Both exhibitions have first night social events. The Contemporary Art Fair’s is called, as is the case with most such shows, a private view. Tickets to the private views are free but I am doubtful that they will be able to offer that this year. The local group doesn’t call it a private view as it is not ticketed, and everyone can just turn up. However it differs only in that food and drink is provided and served by the members, giving a more personal party feel to the evening, whereas the private view allows you one glass of wine and nibbles (if the waiters ever get as far as your stand). I doubt that will be allowable this year, though.

I expect that at both events hand sanitiser and additional face masks will be on offer, but I would advise that you have your own on your stand and you also have disposable latex or plastic (latex can cause allergic reactions in some people) gloves for your own use and that of your visitors.
I usually have a bowl of individually wrapped sweets on my stand but this year I will give that a miss and have antibacterial wipes available instead. I will keep all my paperwork in plastic folders for easy clean down and when issuing receipts, I will ensure that I am wearing gloves.

I will also prepare envelopes containing marketing materials in advance to make it easier for people. As yet I haven’t figured out a good way to present the signup sheets I have on hand for anyone wanting to join my classes or any of the groups I am involved with. I am sure I will figure that out in time!

Wrapping up sold artwork is another issue to consider. The Contemporary Art Fair has a wrapping station which we are all allowed to use. I imagine that the organisers will make sure that the bubble wrap is wiped clean before handling, they will no doubt wear gloves, and you can wipe down everything once you have it home. I expect the wrapping team will have to wear face coverings or masks and will need to clean down the surfaces on a regular basis.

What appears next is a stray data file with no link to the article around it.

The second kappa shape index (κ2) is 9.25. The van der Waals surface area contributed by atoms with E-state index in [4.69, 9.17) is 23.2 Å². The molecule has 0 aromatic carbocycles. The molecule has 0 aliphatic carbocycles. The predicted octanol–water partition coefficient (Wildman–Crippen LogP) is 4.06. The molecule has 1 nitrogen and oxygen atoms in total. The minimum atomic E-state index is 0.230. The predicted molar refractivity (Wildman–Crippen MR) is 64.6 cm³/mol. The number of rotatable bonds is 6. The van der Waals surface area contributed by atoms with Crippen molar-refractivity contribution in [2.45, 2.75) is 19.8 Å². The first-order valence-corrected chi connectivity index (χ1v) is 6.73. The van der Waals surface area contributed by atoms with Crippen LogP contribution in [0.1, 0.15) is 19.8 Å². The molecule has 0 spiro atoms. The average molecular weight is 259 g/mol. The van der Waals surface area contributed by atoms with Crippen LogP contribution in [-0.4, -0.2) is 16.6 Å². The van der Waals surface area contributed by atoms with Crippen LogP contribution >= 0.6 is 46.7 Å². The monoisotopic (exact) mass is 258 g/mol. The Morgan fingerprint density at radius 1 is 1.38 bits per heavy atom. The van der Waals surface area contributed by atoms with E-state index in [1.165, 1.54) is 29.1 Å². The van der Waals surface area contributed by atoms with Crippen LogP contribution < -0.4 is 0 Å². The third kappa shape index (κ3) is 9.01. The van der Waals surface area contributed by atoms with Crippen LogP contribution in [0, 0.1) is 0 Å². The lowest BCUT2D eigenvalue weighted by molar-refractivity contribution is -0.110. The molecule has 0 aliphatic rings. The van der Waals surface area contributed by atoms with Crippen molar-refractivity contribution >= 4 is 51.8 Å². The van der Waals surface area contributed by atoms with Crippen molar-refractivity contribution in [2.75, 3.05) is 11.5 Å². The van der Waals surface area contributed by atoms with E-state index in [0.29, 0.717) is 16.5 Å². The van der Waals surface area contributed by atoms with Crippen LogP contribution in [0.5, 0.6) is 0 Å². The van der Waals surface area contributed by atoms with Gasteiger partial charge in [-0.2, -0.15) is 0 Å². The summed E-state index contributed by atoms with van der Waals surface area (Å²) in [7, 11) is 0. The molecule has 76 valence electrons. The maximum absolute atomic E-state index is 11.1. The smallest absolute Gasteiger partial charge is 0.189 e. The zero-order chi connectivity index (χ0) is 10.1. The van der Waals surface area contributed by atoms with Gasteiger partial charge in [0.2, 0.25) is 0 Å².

I often sell small works to people at these shows and wrap them myself. This year I will need to ensure that the wrapping I use is kept clean, that I wear gloves and I will wear a mask.
At the local exhibition, artwork must remain on the walls until the exhibition is over and then a team of people wraps the works. No doubt similar procedures to The Contemporary Art Fair will need to be adopted, too. But hopefully people will be happy to take their work home unwrapped which will also go a way to help the planet too.

Fingers crossed, by the end of September, things will have reached some normality and these events will still be allowed to go ahead. I am also hopeful that visitor numbers will be reasonable, and people will want to purchase artwork.
Given the numbers of people who have visited parks, beaches and entered central London using the rail and bus networks in order to join the BLM protests, it would seem there is a large proportion of the population who feel safe mixing with other people.

I have just heard from another art fair I was due to take part in. They plan to run a version of their event in August but, in order to keep numbers low, the artists will not be allowed to be present. In my experience, half the enjoyment, for both exhibitors and potential customers, is being able to speak with the artists, understand the motives behind their work and maybe even commission work. I appreciate everyone needs to find their own new way but, personally that doesn’t work for me so I won’t be taking part.